As a council member of the IIC, I was sitting on stage looking out onto the audience of delegates during the closing ceremony of this congress, waiting for my turn at the podium to announce the poster prize winners. The effect of observing this moment was inspiring. I know that can sound ridiculous, but I have to confess that in listening to IIC President Sarah Staniforth and GCI Head Scientist Tom Learner recant the presentations, panel discussions, and special events we've taken part in over the past five days I was reminded of how much each of us have accomplished and contributed to making it a success. Whether one was part of the planning and implementation of the congress, a presenter, a volunteer, or an attendee, our collective contributions are what drew us together, enabling us to share our research and knowledge. This congress provided us the opportunity to expand our professional understandings and our network of colleagues. In an ever increasing world of technical innovations and means for global communications, nothing can replace the physical gathering of people sharing their ideas, experiences, and knowledge with one another.
Sometimes it is not until you reach the end of an event and look back that you realize the amount of work that has gone into it all. Those of us on the stage were present to acknowledge the incredible dedication and hard work of each individual and team that made it all possible: the local planning committee who spent countless hours collaborating and strategizing to make this venue and the special events such a success; the presenters whose research, publications, and presentations provided the focus of this congress; the technical committee who selected and encouraged their work; the conference organizers including IIC office staff and IIC Council members; and the attentive staff at the historic Millennium Biltmore Hotel.
The IIC recognized the achievements of our poster authors, with the top prize in the professional posters going to author Daniel Burge for the poster, "Core concepts in disaster preparedness, response, and recovery for inkjet-printed photographs and fine art." Honorable mention in the professional posters was given to authors Ioseba I. Soraluze, Yu-chun Chen, and Chien-hua Lur for their poster, "Conservation of ephemeral art: restoring banana skins in works by Lo Yi-chun." The top prize for the student posters was awarded to authors Raimundo Milton and Joana Lia Ferreira for their poster, "Preservation of general purpose polystyrene (GPPS) sculptures – heat modeling in Pequenas Esculturas (1975) by Angelo de Sousa." An honorable mention was awarded for the student poster by authors Katharina Poll, Gabriela Krist, Caroline Ocks, Veronika, Loiskandl, and Tatjana Bayerova for their poster, "Challenges of cleaning acrylic emulsion paintings: surface treatment of the water damaged painting The Cyclist by Ilya & Emilia Kabokov." Each of the winners were awarded a certificate acknowledging their achievement along with a book donated by the Getty Conservation Institute.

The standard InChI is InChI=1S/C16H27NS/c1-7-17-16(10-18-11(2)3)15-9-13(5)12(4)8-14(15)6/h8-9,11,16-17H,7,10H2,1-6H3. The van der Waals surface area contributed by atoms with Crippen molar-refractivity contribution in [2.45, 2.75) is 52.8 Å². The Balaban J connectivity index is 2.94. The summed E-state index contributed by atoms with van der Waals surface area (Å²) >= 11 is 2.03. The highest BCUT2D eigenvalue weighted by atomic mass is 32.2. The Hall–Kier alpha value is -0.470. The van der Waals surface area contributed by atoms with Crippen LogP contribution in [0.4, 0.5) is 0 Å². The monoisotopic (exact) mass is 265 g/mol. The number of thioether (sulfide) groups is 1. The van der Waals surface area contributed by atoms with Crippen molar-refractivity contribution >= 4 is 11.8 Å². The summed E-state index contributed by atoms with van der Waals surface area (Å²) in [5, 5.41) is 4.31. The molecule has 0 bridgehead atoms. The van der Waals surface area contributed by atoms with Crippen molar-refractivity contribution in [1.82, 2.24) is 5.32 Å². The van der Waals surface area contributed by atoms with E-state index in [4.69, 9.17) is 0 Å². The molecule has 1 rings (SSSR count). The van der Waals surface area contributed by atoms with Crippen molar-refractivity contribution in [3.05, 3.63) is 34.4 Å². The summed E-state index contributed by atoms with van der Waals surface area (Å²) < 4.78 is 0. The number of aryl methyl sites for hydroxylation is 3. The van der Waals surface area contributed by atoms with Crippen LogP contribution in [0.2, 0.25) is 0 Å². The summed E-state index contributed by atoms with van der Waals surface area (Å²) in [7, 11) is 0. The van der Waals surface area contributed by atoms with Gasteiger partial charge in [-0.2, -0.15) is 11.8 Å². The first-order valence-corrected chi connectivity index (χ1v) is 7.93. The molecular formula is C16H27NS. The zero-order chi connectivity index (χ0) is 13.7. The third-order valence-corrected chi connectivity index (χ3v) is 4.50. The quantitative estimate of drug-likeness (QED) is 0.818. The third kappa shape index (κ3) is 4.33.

After the poster prizes were awarded I sat looking out on the audience as Tom Learner spoke of the highlights from the technical program. I watched the faces in the audience as everyone recalled their own experiences from the past week. I saw smiles, contemplation, laughter, and ponderous reflection. Tom encouraged us to put the information we had learned during the week to use and to share the publications and research with others, as the material presented during the Congress will be of vital service and reference to our field for many years to come.
The IIC is committed to providing enriching research through our publications, programs, and Congresses, and we are enthusiastic for the coming events in 2017; the IIC ‘Point of the Matter’ Dialogues Series will be offering what promises to be a diverse panel discussion on protest art in New York City in February, and an inspiring Student and Emerging Conservators Conference (SECC) will be held in Bern, Switzerland next September.
Post by: Amber Kerr